Ficus superba var. henneana

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Deciduous fig
Deciduous Fig by Pacific Highway & Manning River.jpg
Deciduous fig by the Pacific Highway, near the Manning River, Australia
Scientific classification
Kingdom: Plantae
(unranked): Angiosperms
(unranked): Eudicots
(unranked): Rosids
Order: Rosales
Family: Moraceae
Genus: Ficus
Species: F. superba
Subspecies: F. s. var. henneana
Trinomial name
Ficus superba var. henneana
(Miq.) Corner
Synonyms
  • Ficus henneana Miq.
  • Ficus gracilipes F.M.Bailey
  • Ficus parkinsonii Hiern
  • Ficus pritzelii Warb.[1]
  • Urostigma superbum Miq

Ficus superba var. henneana is a strangler fig only occurring in Australia. It is a variety of Ficus superba which occurs in China, Japan and parts of South East Asia. The cedar fig or deciduous fig grows in Australia from Milton, New South Wales to northern Queensland and the Northern Territory. The habitat is riverine, littoral or the drier forms of rainforest. The fruit is considered edible for humans, but it is not particularly palatable.

Collection and naming[edit]

This Australian variety was named after Diedrich Henne, who collected this plant at Booby Island in the Torres Strait in 1861. In 1868 it was named Ficus henneana. Joseph Banks also collected this plant from the Booby Island on August 23, 1770. That specimen may have been from the same tree as Henne's specimen, (as the island is so small). Banks' plant was named in 1901 after the Endeavor's artist Sydney Parkinson, (Ficus parkinsonii). However, this name fell out of favour as Ficus henneana was already named in 1868. The specific epithet superba is from Latin referring to "outstanding" or "superb". The plant has had other scientific names, such as Ficus gracilipes, Ficus pritzelii and Urostigma superbum. The tree is semi deciduous, seldom losing all leaves. It may be seen almost bare of leaves in the month of October.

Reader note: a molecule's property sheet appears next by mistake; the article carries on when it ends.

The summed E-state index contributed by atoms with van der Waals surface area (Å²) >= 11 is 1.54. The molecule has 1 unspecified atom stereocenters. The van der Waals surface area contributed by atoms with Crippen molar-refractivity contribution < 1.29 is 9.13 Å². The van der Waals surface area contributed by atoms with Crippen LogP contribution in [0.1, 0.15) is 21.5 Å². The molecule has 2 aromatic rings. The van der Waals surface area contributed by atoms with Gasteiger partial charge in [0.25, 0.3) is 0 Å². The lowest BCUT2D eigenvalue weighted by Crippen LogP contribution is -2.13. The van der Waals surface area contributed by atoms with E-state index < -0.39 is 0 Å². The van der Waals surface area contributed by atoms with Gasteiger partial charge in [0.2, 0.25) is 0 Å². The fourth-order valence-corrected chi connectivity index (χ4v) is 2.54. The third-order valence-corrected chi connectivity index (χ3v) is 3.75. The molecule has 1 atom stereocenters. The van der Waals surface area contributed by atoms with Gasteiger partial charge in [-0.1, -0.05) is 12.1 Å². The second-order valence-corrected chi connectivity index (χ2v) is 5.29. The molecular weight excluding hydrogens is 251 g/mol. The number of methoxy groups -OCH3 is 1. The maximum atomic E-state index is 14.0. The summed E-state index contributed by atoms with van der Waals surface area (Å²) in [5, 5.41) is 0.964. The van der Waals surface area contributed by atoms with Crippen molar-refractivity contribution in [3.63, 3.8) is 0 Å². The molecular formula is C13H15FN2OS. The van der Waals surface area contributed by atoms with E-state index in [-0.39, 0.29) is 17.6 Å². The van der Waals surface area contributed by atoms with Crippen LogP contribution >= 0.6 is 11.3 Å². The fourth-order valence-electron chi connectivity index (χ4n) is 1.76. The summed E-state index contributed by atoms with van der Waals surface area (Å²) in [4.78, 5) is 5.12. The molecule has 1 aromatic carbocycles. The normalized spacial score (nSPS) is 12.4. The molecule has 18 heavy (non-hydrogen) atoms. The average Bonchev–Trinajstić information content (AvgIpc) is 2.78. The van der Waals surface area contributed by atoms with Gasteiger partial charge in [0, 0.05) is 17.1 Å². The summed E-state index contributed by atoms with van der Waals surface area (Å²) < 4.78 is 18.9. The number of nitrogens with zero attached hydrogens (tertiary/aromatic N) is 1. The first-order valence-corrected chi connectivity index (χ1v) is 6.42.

Booby Island, where Joseph Banks and Diedrich Henne collected samples of the deciduous fig

Description[edit]

Ficus superba var. henneana can grow to 35 metres (115 ft) in height in the best sites, or a smaller spreading tree on exposed rocky slopes. Like other strangler figs it is a hemi-epiphyte.

The bark is grey or reddish brown. Rough with scales, cracks and vertical bumps. The base of the tree is buttressed, but not as prominently as in the Moreton Bay fig. White sap appears when a branch is cut.

Leaves are alternate, simple and entire, 8 to 12 centimetres (3.1 to 4.7 in) long and 2 to 5 centimetres (0.79 to 1.97 in) wide. Oval or elliptical in shape. Mostly with a short blunt tip. Rounded at the base or heart shaped. This tree can be identified in New South Wales by the long leaf stem 2 to 5 cm (0.79 to 1.97 in) long. The leaf midrib is sunken on the upper surface and raised below.

Reproduction[edit]

Flowers form within a translucent receptacle, a syconium. Flowers pollinated by fig wasps within the fig. The mature fig changes to a purplish colour with pink dots, globular in shape, 25 millimetres (0.98 in) in diameter. Figs ripe from January to July, but sometimes appearing mature in different times of the year.

The figs are eaten by a large variety of birds including the Australasian figbird, Coxen's fig parrot, green catbird, Lewin's honeyeater, regent bowerbird, rose crowned fruit dove, topknot pigeon, wompoo fruit dove and yellow-eyed cuckoo-shrike. Regeneration is easy from fresh seed and cuttings. The marcotting technique of propagation is suited to Ficus superba var. henneana.[2]

Uses[edit]

Suited to parks and large gardens as an ornamental tree

Gallery[edit]

References[edit]

  1. ^ "Ficus superba var. henneana". Flora of Australia Online. Australian Biological Resources Study. 
  2. ^ Floyd, A.G., Rainforest Trees of Mainland South-eastern Australia, Inkata Press 2008, ISBN 978-0-9589436-7-3 page 233